So, what does Memjet have to do with all of this? It is all about a simple, small, amazing drop of ink.
Our VP of Ink and Materials John Ortiz talked about the critical nature of ink. How that ink gets from tank to paper is also critically important, and where a lot of the magic happens.
Memjet created something unique with our printing technology; the smallest drop of ink that can be ejected out of a production class print head. With VersaPass, that’s a 1.1 picoliter drop and with DuraLink and DuraFlex, it’s a 2.1 picoliter drop.
These tiny droplets are imaged at 1/1,600th of an inch across the printhead – that’s about 16 microns, or about 1/3 of the thickness of a human hair. By using these tiny droplets on a super-fine grid, Memjet systems can print the most precise line art and type – all the way down to .04 point type, which you need a microscope to see.
In the same way we image incredibly fine details in a single color, by mixing four or seven colors with that same level of precision we can create photographic-quality images and printed output that rivals high-end commercial offset at 300 lines per inch.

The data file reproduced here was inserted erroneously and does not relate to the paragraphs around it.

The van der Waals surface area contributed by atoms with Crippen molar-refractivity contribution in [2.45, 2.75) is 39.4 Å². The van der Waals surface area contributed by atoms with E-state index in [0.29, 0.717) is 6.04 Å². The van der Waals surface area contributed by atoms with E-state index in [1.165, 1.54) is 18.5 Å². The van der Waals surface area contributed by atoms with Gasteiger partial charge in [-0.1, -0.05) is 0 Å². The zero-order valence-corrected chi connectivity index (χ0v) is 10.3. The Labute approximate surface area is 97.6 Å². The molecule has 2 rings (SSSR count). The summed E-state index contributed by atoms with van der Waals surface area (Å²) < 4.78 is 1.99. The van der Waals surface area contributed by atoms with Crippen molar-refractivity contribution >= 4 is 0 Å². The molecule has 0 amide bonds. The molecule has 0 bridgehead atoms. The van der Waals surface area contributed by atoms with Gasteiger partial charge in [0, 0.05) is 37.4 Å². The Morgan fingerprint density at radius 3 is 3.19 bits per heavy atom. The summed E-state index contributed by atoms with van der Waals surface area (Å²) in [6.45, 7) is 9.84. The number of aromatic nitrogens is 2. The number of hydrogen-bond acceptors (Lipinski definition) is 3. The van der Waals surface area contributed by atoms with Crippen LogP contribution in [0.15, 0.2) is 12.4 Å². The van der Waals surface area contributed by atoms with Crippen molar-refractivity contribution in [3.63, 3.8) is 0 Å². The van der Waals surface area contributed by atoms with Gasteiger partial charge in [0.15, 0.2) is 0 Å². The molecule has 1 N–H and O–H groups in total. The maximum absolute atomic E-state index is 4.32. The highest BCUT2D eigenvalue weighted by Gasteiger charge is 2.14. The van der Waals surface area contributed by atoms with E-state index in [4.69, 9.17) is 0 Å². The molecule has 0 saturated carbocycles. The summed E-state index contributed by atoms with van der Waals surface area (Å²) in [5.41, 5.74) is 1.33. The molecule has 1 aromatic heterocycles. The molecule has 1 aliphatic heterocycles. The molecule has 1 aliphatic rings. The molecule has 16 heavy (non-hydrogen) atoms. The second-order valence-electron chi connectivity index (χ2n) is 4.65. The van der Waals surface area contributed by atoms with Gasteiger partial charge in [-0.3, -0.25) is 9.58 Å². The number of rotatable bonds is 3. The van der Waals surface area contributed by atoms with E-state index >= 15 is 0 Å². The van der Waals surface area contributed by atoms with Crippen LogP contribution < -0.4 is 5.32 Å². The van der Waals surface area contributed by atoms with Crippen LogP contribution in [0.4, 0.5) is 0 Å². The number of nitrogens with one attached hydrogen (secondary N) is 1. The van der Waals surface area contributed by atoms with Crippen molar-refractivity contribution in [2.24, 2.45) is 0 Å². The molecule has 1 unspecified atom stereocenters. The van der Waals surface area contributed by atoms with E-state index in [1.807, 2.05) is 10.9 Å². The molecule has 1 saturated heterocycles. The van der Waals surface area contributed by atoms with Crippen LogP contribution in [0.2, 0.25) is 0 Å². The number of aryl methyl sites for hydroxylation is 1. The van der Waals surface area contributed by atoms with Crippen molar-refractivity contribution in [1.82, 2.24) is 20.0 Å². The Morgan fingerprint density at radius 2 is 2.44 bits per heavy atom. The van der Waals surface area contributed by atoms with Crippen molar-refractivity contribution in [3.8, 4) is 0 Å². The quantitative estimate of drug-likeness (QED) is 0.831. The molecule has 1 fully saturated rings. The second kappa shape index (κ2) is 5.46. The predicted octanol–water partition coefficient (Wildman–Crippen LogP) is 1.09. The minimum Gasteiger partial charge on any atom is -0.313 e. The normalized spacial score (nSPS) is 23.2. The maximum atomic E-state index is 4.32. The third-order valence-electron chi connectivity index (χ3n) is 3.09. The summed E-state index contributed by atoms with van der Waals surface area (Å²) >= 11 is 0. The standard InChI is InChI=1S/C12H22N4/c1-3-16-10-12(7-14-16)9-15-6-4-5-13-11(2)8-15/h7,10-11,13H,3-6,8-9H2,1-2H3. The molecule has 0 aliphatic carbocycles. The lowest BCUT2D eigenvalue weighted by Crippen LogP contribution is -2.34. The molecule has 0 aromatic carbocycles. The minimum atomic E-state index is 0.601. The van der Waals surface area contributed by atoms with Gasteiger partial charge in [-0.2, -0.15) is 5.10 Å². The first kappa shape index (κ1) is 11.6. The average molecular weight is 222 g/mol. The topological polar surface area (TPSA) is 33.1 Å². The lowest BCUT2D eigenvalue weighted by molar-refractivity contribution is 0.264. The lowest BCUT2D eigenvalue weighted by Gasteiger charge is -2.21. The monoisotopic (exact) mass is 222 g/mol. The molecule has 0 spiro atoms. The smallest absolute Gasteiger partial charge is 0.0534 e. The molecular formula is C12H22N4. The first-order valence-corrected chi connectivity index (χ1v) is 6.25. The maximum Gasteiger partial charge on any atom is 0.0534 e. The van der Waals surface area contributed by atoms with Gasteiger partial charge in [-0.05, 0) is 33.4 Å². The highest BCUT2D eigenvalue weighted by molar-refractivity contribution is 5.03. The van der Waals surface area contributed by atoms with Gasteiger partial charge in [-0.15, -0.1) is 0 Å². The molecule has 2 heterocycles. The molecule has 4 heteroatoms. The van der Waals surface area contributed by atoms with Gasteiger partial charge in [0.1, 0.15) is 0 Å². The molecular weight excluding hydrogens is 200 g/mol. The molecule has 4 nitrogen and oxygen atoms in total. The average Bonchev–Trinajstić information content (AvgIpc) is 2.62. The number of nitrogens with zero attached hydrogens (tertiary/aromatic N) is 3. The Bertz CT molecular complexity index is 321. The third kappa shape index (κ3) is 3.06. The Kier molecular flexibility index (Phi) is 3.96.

Left: Full page Memjet sample printed at 1600x1585dpi showing type at various sizes from half-point to four point. Exploded section shows half-point type under 50x magnification!
Right: A folding carton package with an exploded section at 20x magnification showing extremely fine details and stochastic screening.
But how do we do that? DuraLink and DuraFlex powered print heads use Memjet’s proprietary MEMS thermal technology. These printheads are created from 11 MEMS silicon dies, made in the same way that CPU chips are made.
The dies are formed with robust inkjet chambers with heaters and nozzles that are just 25 x 52 microns and incorporate supporting electronics and ink channels in a super-dense chip. The actual printhead is precisely assembled with robotics into a printhead – for DuraLink, that printhead contains 11 chips and is 222.8mm/8.77” wide with 70,400 nozzles for a single color, and for DuraFlex A3, it contains 32 chips and is 324mm/12.77” with 163,840 nozzles for four colors.